Thursday, February 16, 2017

Cessna 310Q, Florida Aircraft Marketing LLC, N69980: Accident occurred March 08, 2014 at Auglaize County Neil Armstrong Airport (KAXV), Wapakoneta, Ohio

Additional Participating Entities: 
Federal Aviation Administration/ Flight Standards District Office; Columbus, Ohio
Textron Aviation; Wichita, Kansas 

Aviation Accident Factual Report -  National Transportation Safety Board:

Docket And Docket Items - National Transportation Safety Board:

NTSB Identification: CEN14LA159
14 CFR Part 91: General Aviation
Accident occurred Saturday, March 08, 2014 in Wapakoneta, OH
Aircraft: CESSNA 310Q, registration: N69980
Injuries: 3 Uninjured.

NTSB investigators may not have traveled in support of this investigation and used data provided by various sources to prepare this aircraft accident report.

On March 8, 2014, about 1120 eastern standard time (EST), a Cessna 310Q airplane, N69980, experienced fire in the nose compartment while taxiing to the ramp at Auglaize County Neil Armstrong Airport (AXV) in Wapakoneta, Ohio. The airplane was substantially damaged. The pilot and two passengers on-board were not injured. The airplane was registered to and operated by Fluid Process Automation, LLC, under the provisions of 14 Code of Federal Regulations Part 91 as a personal flight. Visual meteorological conditions prevailed for the instrument flight rules (IFR) flight, which originated at Akron-Canton Airport (CAK) in Akron, Ohio.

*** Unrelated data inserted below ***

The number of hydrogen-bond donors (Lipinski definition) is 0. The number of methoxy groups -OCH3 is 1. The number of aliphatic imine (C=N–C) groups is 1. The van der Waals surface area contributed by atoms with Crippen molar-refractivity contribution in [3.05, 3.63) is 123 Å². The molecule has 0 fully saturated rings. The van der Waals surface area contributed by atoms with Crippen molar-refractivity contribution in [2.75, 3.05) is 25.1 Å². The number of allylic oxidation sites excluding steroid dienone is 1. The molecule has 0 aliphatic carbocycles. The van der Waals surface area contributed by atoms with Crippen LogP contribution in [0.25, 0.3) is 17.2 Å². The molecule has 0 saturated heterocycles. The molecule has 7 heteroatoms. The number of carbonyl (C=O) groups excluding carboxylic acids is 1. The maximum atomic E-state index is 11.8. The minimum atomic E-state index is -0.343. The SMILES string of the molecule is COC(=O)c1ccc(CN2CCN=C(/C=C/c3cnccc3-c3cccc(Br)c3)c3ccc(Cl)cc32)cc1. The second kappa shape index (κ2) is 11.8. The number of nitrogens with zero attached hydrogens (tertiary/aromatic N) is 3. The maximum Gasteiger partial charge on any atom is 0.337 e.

According to the pilot, the flight was uneventful. As he parked the airplane on the ramp at AXV, a "puff of smoke" came from below the instrument panel. Perceiving the electrical system was the sources of the smoke, the pilot immediately shut it down but the smoke continued to increase. The pilot completed the airplane shutdown checklist and exited the airplane with the passengers. After exiting the airplane, the pilot stated he could hear fire in the nose and noticed discolored paint on the nose compartment. He removed the nose access panel and extinguished the fire with a carbon dioxide fire extinguisher.


The airplane remained intact and the fire damage was limited to the nose compartment and the lower forward portion of the instrument panels and cockpit. Fire damage to the cabin area was limited to some thermal discoloration of the floor on the right side of the cockpit. The exterior damage was located on the upper portion and right side of the nose compartment. The upper section of the nose fuselage skin exhibited large areas of thermal discoloration of the exterior paint as well as bubbling and peeling of the outer layers of the paint. This damage continued down the right side of the nose compartment. The lower right exhaust louvers and the fuselage skin near the heater exhaust exhibited sooting and some thermal discoloration.

The interior of the nose compartment was heavily sooted and exhibited thermal damage particularly in the area of the cabin heater, which was located on the rear right side of the nose compartment. The left side of the compartment was heavily sooted with some generalized melting and sagging of wire insulation. On the right side, nonmetallic components (such as wire insulation, tubing and ducts) adjacent to the heater showed melting and thermal discoloration. Several rubber components of the heater assembly were missing and presumed destroyed by the fire. The exterior of the heater and adjacent metallic assembly components were sooted and had evidence of thermal discoloration. During the removal of the heater assembly, the heater assembly drain line was found blocked with a densely packed brownish-grey substance.